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The Third Year In Pictures

It’s that time of year again – another 365 days on the road and time for the appropriate features. This feature documents the year that’s just been through 24 pictures, starting on 29th April 2010 and finishing on 29th April 2011. Enjoy.

i. The worlds worst picture. I hate this picture: it's taken by someone who didn't know how to work a camera and depicts a sweaty, smelly guy who'd been struggling to cope with the heat of Southern Mexico. However it's where this feature starts as it shows me exactly one year ago today on the 29th April 2010, two years to the day since leaving England.

Crossing river

ii. Take me to the river. Now who doesn't think this looks fun? I was travelling in Guatemala and came across a bridge that had been washed away by recent storms. Luckily for me the locals had come up with a quite brilliant way of getting from one side of the river to the other and for a small fee they were only too happy to take me and my bicycle across so I could continue on my journey.


iii. Soldadura. Various components of the bike have fallen apart over the last three years but this was the first time that the actual frame had chosen to fail. I was in Guatemala when I found a crack on one of my front forks at the point where the rack joins the frame and whilst I got it welded back together it wasn't done properly and a few days later in Nicaragua the whole rack snapped off. The above picture shows the welder in Nicaragua welding the bike back together for me. It's held up ever since.

iv. Coping with loss. In Tegucialpa my fuel bottle and stove pump were stolen which left me in Central America without the means to cook - the above picture was the solution. By pushing two coke cans together and using a drawing pin to puncture in some air holes I made my own coke can stove that would run off alcohol. I made it in San Jose, Costa Rica and I would use it all the way until I arrived in Bogota.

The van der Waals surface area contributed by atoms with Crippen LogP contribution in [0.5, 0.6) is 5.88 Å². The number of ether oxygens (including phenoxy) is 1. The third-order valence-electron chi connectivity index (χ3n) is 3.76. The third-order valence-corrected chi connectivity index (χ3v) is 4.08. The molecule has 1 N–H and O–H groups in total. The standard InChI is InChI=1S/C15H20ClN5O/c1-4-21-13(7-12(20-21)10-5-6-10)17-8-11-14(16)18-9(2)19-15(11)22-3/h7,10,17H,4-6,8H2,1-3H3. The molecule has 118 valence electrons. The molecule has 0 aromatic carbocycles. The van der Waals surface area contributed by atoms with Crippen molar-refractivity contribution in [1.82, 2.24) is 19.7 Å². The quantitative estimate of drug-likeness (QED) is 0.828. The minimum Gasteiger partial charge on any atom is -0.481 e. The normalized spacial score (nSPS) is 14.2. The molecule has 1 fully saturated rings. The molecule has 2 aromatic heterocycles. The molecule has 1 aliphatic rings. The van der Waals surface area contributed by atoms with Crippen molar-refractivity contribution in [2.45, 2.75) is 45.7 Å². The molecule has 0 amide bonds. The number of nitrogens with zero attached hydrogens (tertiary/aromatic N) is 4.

San Blas Islands

v. The San Blas Islands. In order to get from Panama to Colombia I first had to wait on the above desert island for 5 days. My camera broke literally as I was arriving on the island so unfortunately this is the best picture I have, however what you can see is pretty much the entire island and the population is somewhere around 10. 5 days was more than enough for me here, however the moment our boat left I was longing to be back on dry land as I would spend the majority of the trip from Panama to Colombia throwing up.


vi. Bogota.  A lot of people will be quick to tell you how dangerous Colombia is and will often give you a whole host of reasons as to why you shouldn't go. These people, quite simply, are wrong. Colombia is one of the most amazing countries on earth and Bogota, at 2,600 metres above sea-level, is spectacular. The place is safe, the food is excellent and the women are numerous and beautiful - if you can't have a good time in Colombia then you're doing something very, very wrong. This picture is taken from the mountain which overlooks the city.

vii. Well it had to be in here. The day I crossed the Equator I woke up to a frost, but that's what camping at 3,000 metres altitude will do for you. The equator itself is not particularly exciting but for stats fans out there it took 401 days for me to cycle from the Arctic Ocean to the Equator. It's taken a while to get used to cycling upside down since then as well.

viii. Fixing the Monkeys puncture. In Quito I stayed with Luis, a guy who dubs himself ‘The Monkey on a Bicycle’. He took me out for a ride around the city and as we were coming through an Army training park his bike got a puncture. The picture shows me mending the tube, whilst the Ecuadorian Army – in the middle of drills – run past.